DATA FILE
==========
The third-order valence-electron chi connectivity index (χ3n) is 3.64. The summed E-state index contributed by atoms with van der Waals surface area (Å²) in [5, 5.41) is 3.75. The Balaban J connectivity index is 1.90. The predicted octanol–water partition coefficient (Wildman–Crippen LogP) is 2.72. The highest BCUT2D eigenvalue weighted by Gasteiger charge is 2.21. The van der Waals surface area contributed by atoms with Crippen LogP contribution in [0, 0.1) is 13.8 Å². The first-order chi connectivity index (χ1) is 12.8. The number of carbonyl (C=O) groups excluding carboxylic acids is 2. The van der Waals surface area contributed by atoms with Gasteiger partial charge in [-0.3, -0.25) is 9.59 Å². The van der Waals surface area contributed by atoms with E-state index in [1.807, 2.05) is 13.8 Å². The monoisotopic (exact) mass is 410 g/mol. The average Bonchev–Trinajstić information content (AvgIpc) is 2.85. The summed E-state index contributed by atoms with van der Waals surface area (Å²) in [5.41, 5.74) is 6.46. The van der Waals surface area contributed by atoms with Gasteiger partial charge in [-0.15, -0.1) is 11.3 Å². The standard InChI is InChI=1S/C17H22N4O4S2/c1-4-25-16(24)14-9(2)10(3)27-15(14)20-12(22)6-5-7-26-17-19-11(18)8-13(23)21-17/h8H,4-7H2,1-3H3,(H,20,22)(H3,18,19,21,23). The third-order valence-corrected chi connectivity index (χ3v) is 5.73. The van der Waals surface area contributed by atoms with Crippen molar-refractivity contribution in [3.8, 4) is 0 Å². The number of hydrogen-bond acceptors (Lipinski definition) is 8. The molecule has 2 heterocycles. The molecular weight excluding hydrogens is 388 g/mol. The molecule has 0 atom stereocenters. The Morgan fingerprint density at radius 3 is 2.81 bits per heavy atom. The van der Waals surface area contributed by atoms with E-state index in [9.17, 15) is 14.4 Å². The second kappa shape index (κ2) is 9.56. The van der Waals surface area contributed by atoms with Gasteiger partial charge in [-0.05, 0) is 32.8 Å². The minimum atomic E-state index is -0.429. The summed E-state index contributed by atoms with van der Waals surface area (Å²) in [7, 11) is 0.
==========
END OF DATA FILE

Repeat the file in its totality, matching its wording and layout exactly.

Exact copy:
The third-order valence-electron chi connectivity index (χ3n) is 3.64. The summed E-state index contributed by atoms with van der Waals surface area (Å²) in [5, 5.41) is 3.75. The Balaban J connectivity index is 1.90. The predicted octanol–water partition coefficient (Wildman–Crippen LogP) is 2.72. The highest BCUT2D eigenvalue weighted by Gasteiger charge is 2.21. The van der Waals surface area contributed by atoms with Crippen LogP contribution in [0, 0.1) is 13.8 Å². The first-order chi connectivity index (χ1) is 12.8. The number of carbonyl (C=O) groups excluding carboxylic acids is 2. The van der Waals surface area contributed by atoms with Gasteiger partial charge in [-0.3, -0.25) is 9.59 Å². The van der Waals surface area contributed by atoms with E-state index in [1.807, 2.05) is 13.8 Å². The monoisotopic (exact) mass is 410 g/mol. The average Bonchev–Trinajstić information content (AvgIpc) is 2.85. The summed E-state index contributed by atoms with van der Waals surface area (Å²) in [5.41, 5.74) is 6.46. The van der Waals surface area contributed by atoms with Gasteiger partial charge in [-0.15, -0.1) is 11.3 Å². The standard InChI is InChI=1S/C17H22N4O4S2/c1-4-25-16(24)14-9(2)10(3)27-15(14)20-12(22)6-5-7-26-17-19-11(18)8-13(23)21-17/h8H,4-7H2,1-3H3,(H,20,22)(H3,18,19,21,23). The third-order valence-corrected chi connectivity index (χ3v) is 5.73. The van der Waals surface area contributed by atoms with Crippen molar-refractivity contribution in [3.8, 4) is 0 Å². The number of hydrogen-bond acceptors (Lipinski definition) is 8. The molecule has 2 heterocycles. The molecular weight excluding hydrogens is 388 g/mol. The molecule has 0 atom stereocenters. The Morgan fingerprint density at radius 3 is 2.81 bits per heavy atom. The van der Waals surface area contributed by atoms with E-state index in [9.17, 15) is 14.4 Å². The second kappa shape index (κ2) is 9.56. The van der Waals surface area contributed by atoms with Gasteiger partial charge in [-0.05, 0) is 32.8 Å². The minimum atomic E-state index is -0.429. The summed E-state index contributed by atoms with van der Waals surface area (Å²) in [7, 11) is 0.